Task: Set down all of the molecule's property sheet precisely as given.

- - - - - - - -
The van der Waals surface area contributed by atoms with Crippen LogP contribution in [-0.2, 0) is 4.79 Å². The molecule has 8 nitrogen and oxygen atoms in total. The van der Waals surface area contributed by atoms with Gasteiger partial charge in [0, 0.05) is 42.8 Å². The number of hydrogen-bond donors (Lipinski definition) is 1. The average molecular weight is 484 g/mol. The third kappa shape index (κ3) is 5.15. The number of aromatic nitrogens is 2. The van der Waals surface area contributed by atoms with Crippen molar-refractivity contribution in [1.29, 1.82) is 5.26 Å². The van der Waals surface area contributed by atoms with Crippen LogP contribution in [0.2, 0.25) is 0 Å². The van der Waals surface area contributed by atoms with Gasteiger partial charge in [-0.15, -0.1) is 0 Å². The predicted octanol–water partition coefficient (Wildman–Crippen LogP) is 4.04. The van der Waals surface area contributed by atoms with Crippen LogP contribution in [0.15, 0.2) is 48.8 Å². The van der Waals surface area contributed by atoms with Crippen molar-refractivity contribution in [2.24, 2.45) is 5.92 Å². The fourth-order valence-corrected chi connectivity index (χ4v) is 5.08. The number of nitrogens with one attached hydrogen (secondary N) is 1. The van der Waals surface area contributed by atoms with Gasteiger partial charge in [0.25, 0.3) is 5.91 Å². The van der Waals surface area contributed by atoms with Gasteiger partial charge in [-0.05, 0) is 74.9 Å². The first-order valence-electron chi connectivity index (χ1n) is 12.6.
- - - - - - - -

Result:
The van der Waals surface area contributed by atoms with Crippen LogP contribution in [-0.2, 0) is 4.79 Å². The molecule has 8 nitrogen and oxygen atoms in total. The van der Waals surface area contributed by atoms with Gasteiger partial charge in [0, 0.05) is 42.8 Å². The number of hydrogen-bond donors (Lipinski definition) is 1. The average molecular weight is 484 g/mol. The third kappa shape index (κ3) is 5.15. The number of aromatic nitrogens is 2. The van der Waals surface area contributed by atoms with Crippen molar-refractivity contribution in [1.29, 1.82) is 5.26 Å². The van der Waals surface area contributed by atoms with Crippen LogP contribution in [0.2, 0.25) is 0 Å². The van der Waals surface area contributed by atoms with Gasteiger partial charge in [-0.15, -0.1) is 0 Å². The predicted octanol–water partition coefficient (Wildman–Crippen LogP) is 4.04. The van der Waals surface area contributed by atoms with Crippen LogP contribution in [0.15, 0.2) is 48.8 Å². The van der Waals surface area contributed by atoms with Crippen molar-refractivity contribution in [2.24, 2.45) is 5.92 Å². The fourth-order valence-corrected chi connectivity index (χ4v) is 5.08. The number of nitrogens with one attached hydrogen (secondary N) is 1. The van der Waals surface area contributed by atoms with Gasteiger partial charge in [0.25, 0.3) is 5.91 Å². The van der Waals surface area contributed by atoms with Gasteiger partial charge in [-0.05, 0) is 74.9 Å². The first-order valence-electron chi connectivity index (χ1n) is 12.6.